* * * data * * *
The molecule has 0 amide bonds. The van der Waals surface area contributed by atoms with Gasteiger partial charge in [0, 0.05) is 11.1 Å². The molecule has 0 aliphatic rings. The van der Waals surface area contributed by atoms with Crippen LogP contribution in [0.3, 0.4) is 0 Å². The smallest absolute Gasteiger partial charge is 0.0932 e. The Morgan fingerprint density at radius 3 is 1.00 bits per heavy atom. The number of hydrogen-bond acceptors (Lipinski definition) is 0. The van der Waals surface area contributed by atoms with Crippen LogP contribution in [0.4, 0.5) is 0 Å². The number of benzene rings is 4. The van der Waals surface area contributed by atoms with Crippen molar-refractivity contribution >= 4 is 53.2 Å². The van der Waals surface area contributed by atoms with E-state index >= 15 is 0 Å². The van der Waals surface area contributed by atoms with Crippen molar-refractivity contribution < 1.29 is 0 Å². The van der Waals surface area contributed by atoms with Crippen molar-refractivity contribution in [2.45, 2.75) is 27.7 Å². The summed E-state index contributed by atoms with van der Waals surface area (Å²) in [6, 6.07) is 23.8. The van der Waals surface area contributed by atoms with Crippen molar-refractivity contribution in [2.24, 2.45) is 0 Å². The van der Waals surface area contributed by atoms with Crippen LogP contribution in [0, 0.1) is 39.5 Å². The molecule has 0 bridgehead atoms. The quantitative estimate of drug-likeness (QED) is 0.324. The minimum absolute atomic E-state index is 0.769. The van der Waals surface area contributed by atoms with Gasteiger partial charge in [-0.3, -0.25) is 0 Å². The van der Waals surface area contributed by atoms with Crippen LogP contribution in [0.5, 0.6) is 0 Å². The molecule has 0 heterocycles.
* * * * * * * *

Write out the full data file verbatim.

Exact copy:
The molecule has 0 amide bonds. The van der Waals surface area contributed by atoms with Gasteiger partial charge in [0, 0.05) is 11.1 Å². The molecule has 0 aliphatic rings. The van der Waals surface area contributed by atoms with Crippen LogP contribution in [0.3, 0.4) is 0 Å². The smallest absolute Gasteiger partial charge is 0.0932 e. The Morgan fingerprint density at radius 3 is 1.00 bits per heavy atom. The number of hydrogen-bond acceptors (Lipinski definition) is 0. The van der Waals surface area contributed by atoms with Crippen LogP contribution in [0.4, 0.5) is 0 Å². The number of benzene rings is 4. The van der Waals surface area contributed by atoms with Crippen molar-refractivity contribution >= 4 is 53.2 Å². The van der Waals surface area contributed by atoms with E-state index >= 15 is 0 Å². The van der Waals surface area contributed by atoms with Crippen molar-refractivity contribution < 1.29 is 0 Å². The van der Waals surface area contributed by atoms with Crippen molar-refractivity contribution in [2.45, 2.75) is 27.7 Å². The summed E-state index contributed by atoms with van der Waals surface area (Å²) in [6, 6.07) is 23.8. The van der Waals surface area contributed by atoms with Crippen molar-refractivity contribution in [2.24, 2.45) is 0 Å². The van der Waals surface area contributed by atoms with Crippen LogP contribution in [0, 0.1) is 39.5 Å². The molecule has 0 bridgehead atoms. The quantitative estimate of drug-likeness (QED) is 0.324. The minimum absolute atomic E-state index is 0.769. The van der Waals surface area contributed by atoms with Gasteiger partial charge in [-0.3, -0.25) is 0 Å². The van der Waals surface area contributed by atoms with Crippen LogP contribution in [0.5, 0.6) is 0 Å². The molecule has 0 heterocycles.